brg_admin | Sep 1, 2020 | 0
Sharing the road in Beaverton When you bike or drive
Every city benefits from safe and inviting streets, and Beaverton is no exception. Whether walking, biking or driving, sharing the road is what we’re all about.
When You Bike:
People on foot have the right of way. In the crosswalk or at an unmarked intersection, cyclists are required to stop for people walking. (ORS 811.028)
Be predictable. Ride with the flow of other vehicle traffic. (ORS 814.400) Maintain a straight line of travel whenever possible.
Heed the signs and signals. Stop at stop signs and obey red lights, just like all other road users. (ORS 811.260)
Communication is key. Hand signals help other road users know where you’re headed. Signal when you are able, but don’t sacrifice safety when two hands are needed to operate the brakes. (ORS 814.440)
Ride aware. Approach all intersections with caution. People biking in a bike lane have the right of way, but turning vehicles may not see you.
Be seen, be safe. A front white light and a rear red reflector are required by law when riding at night or in low visibility conditions. (ORS 815.280) In addition, we recommend a rear red light and bright or reflective clothing and accessories.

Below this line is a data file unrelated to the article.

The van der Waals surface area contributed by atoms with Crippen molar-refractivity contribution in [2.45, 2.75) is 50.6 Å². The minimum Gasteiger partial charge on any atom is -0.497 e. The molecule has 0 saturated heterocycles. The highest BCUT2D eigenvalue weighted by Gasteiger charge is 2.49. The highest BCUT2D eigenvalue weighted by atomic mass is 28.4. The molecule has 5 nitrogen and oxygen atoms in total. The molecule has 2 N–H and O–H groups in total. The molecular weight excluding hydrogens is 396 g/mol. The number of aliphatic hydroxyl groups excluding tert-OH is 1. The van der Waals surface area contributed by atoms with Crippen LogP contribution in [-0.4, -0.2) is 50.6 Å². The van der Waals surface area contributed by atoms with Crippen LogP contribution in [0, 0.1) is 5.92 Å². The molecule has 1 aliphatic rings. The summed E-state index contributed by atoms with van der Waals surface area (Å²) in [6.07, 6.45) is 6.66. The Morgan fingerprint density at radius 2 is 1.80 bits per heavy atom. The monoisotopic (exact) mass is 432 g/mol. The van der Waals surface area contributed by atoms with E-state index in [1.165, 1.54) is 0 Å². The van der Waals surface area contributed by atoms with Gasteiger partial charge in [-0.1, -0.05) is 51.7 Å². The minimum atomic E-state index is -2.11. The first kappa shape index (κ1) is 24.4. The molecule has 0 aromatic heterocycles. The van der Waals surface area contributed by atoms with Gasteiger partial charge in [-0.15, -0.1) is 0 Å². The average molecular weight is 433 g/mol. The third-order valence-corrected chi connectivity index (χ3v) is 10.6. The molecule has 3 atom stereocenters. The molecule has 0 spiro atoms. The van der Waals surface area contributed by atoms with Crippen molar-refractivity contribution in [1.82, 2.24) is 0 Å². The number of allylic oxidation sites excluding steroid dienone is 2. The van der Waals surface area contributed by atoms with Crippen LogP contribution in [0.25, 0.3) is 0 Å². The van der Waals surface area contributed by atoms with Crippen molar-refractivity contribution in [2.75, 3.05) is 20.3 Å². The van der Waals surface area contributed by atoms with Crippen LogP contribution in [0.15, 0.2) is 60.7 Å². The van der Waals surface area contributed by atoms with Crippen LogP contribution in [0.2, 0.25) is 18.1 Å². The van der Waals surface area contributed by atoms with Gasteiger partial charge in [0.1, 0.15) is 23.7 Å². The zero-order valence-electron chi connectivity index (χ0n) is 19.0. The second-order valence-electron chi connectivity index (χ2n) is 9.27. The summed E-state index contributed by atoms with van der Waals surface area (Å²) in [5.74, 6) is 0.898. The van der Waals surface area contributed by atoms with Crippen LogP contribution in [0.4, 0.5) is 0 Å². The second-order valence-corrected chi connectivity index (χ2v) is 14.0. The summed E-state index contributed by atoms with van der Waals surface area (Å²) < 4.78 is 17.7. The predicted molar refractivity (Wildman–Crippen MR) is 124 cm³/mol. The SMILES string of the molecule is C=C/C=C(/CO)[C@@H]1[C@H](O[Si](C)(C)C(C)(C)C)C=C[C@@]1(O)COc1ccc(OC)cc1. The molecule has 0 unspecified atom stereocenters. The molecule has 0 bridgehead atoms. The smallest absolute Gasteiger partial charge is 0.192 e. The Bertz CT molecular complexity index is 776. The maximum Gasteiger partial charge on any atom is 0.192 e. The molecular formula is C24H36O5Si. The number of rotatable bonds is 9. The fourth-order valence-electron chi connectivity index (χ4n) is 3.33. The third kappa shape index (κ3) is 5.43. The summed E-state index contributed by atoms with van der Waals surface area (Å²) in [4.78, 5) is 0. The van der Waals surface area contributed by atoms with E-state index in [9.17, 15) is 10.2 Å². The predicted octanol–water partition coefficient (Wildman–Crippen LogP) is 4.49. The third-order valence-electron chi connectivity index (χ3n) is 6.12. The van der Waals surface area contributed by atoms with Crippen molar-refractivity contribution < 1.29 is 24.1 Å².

Keep an ear clear. Increase safety and communication by leaving one ear bud, or both, out when you ride.
When You Drive:
People on foot have the right of way. In the crosswalk or at an unmarked intersection, drivers are required to stop for people walking. (ORS 811.028)
Communication is key. Signaling your turns well in advance helps all road users know where you’re headed. (ORS 811.400) Law requires a signal at least 100 feet before you turn. (ORS 811.335)
Check before you turn. Get in the habit of checking your side- view mirror before every right turn in case people are biking by on your right.
Mind the door zone. Take care when opening a door into the bike lane or street so as not to hit a passing bicycle rider with your door. (ORS 811.490)
Respect the bike lane. Motorists must yield to people biking in bike lanes, so let them pass before turning or parking. (ORS 811.050) Keep clear of a solid bike lane until you reach your intersection or where the lane striping becomes dashed.
Give a little room. When passing a person biking, leave at least three feet of distance.
Photo Courtesy of THPRD.
Follow BPD on Facebook, Twitter, and NextDoor for up to date information. You can also visit: https://www.beavertonpolice.org/